It briefly looked as though the 4th of July might be up for grabs again. For about a decade, this week on the cinematic calendar had been officially unofficially reserved for Will Smith, whose 1996 Independence Day (I know, it wasn't really his, but it was reimagined to have been after the fact), 1997 Men in Black, 1999 Wild Wild West (yes, even that one), and 2002 Men in Black 2 dominated the box office on America's birthday. But MiB2 was a good while ago, and Smith had lately seemed to set his sights higher still, opening The Pursuit of Happyness and I Am Legend over the last two holiday seasons.
Yet a dozen years after Independence Day, Smith has once again staked a claim to Independence Day, with the superhero subversion Hancock. And, like any good self-fulfilling prophecy, it will likely reign supreme at the box office because everyone has already assumed it would: Summer’s other blockbusters have all deferentially ceded the field, so Hancock will go head-to-head against only a few limited releases and a kids-oriented film, Kit Kittredge: An American Girl, which just happens to star Smith's seven-year-old daughter, Willow, whom we can safely assume has been promised a lifetime of spinach if she doesn't take a dive for Daddy.
Which is a shame because, Smith's indisputable talents notwithstanding, Hancock is an utter mess. Its premise is dark, but not unpromising: Smith’s John Hancock (yes, there’s a story behind the name) is an L.A.–area superhero with the typical package of abilities--flight, super-strength, invulnerability--who also happens to be a surly layabout and an alcoholic. When first we meet him, he’s passed out on a public bench, and it falls upon a grammar-schooler to rouse him to a crime that needs fighting. (“What do you want, a cookie?” Hancock grouchily replies.) In the course of apprehending the bad guys, though, Hancock does more damage to city infrastructure--highways, road signs, police cars, etc.--than the criminals would have managed in five lifetimes. Little wonder that Hancock is not the most popular airborne savior in the City of Angels.
Luckily, a subsequent rescue, despite its characteristically high economic toll, introduces Hancock to Ray Embrey (Jason Bateman), a do-gooding P.R. guy (the movie evidently assumes that if you’ll believe a man can fly ... ) who offers to help Hancock clean up his public image. Said cleaning up involves some fairly serious criminal charges, and--perhaps because he lets Ray represent him rather than, you know, a lawyer--Hancock winds up doing his public penance in prison. On the way to the jailhouse, we’re also introduced to Ray’s concerned wife, Mary (Charlize Theron), who initially appears to be another Gwyneth Paltrow–in–Iron Man indicator of the dearth of major roles for actresses during summer-movie season, but turns out to be something else entirely.
A few problems are evident from the start. The direction (by Peter Berg, who did a rather good job of elevating last year’s The Kingdom above its jingoistic source material) is negligent in the extreme: The action sequences are sloppily choreographed, the soundtrack is intrusive, and the performances, even by Mr.-supremely-comfortable-in-my-own-skin Smith, are all oddly tentative. On top of that, the dialogue is flat and the effects are second-rate at best. But what is most obviously out of whack is the pacing, which is remarkably choppy and rushed. Barely a half-hour into the movie, it seems that it’s entered its redemptive home stretch.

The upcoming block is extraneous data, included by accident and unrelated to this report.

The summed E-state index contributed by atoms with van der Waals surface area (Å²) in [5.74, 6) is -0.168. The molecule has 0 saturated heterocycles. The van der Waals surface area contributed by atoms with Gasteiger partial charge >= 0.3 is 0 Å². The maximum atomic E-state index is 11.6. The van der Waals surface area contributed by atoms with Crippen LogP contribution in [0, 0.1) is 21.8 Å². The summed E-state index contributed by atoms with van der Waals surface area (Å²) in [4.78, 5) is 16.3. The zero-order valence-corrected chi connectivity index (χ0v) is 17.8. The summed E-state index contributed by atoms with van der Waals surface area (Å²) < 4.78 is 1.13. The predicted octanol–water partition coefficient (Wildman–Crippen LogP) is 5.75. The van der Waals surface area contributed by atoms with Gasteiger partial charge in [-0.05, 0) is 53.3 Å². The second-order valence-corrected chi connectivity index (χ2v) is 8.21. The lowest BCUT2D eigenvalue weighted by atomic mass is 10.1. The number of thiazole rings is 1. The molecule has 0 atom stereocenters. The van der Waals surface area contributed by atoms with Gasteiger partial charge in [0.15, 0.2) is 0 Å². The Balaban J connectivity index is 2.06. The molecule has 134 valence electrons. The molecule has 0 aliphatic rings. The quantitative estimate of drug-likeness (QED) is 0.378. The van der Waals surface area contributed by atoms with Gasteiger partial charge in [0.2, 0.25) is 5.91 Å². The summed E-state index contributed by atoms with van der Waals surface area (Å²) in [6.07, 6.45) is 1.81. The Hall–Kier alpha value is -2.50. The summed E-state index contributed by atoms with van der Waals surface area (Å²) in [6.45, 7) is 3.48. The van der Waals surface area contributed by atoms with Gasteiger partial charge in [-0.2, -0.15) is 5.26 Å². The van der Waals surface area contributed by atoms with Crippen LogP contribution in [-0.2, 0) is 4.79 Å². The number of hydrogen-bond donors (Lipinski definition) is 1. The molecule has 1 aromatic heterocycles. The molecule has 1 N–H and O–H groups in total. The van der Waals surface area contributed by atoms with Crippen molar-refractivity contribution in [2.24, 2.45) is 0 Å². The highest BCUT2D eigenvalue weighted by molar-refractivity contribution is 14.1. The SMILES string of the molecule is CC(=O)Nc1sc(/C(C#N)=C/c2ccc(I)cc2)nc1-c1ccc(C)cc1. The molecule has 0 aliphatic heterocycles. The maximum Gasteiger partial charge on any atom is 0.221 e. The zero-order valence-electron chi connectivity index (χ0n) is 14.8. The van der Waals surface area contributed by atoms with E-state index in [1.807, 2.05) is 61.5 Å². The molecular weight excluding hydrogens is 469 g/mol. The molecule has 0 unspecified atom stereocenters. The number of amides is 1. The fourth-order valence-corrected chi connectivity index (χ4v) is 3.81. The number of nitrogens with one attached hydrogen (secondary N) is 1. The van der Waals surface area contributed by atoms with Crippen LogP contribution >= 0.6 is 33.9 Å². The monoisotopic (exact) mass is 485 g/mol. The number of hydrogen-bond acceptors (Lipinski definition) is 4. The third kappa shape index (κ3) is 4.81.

And indeed, it has. The great surprise that Hancock offers--I hesitate to call it a “twist,” because that makes it sound like a good thing--is that it is not merely a subversion of the superhero genre, but two subversions, stitched together with the same laziness evident elsewhere in the film. By its midway point, Hancock hasn’t merely sobered up, the movie has all but forgotten that he was a drunk in the first place and has wandered into another plot--featuring a fellow super, a tragic backstory, a love triangle, etc.--only loosely related to the first.
The glass-half-full approach to the film, I suppose, would be to imagine that it’s two for the price of one: Hancock and Hancock 2: The Hidden Hero--and you don’t even have to wait two years for the sequel. I’m afraid, however, that I subscribe to the glass-half-empty view: This is a lurching, misbegotten wreck of a movie that has little idea of where it’s going and less of how to get there. Is it a comedy? (The jailhouse scene in which Hancock inserts one thug’s head into another’s posterior, scored to the bum-bum-Ba-dum theme from “Sanford and Son,” offers strong evidence.) A heavy melodrama? (The bleak, violent climax, which among other amusements features the devastated face of a small boy who believes he’s lost everything, would seem to suggest so.) A movie about love and destiny denied? Or a movie about love and destiny fulfilled? Hancock is all these things, and not in a good way. By the end there are enough loose threads hanging around--narrative, moral, emotional--to knit at least two or three other movies.
Hancock is hardly the worst movie of the summer season. (That would probably be this or this.) But it is in some ways the most frustrating: a clumsy, half-hearted mishmash dropped carelessly into the holiday weekend with the clear assumption that Big Willie’s superpowers will be enough to catch it and hold it aloft. I (like every moviegoer on Earth, if box office numbers are to be believed) consider myself a fan of Will Smith. But Hancock, even more than its protagonist, has deep-seated problems, and anyone who gives it money is only enabling its misbehavior.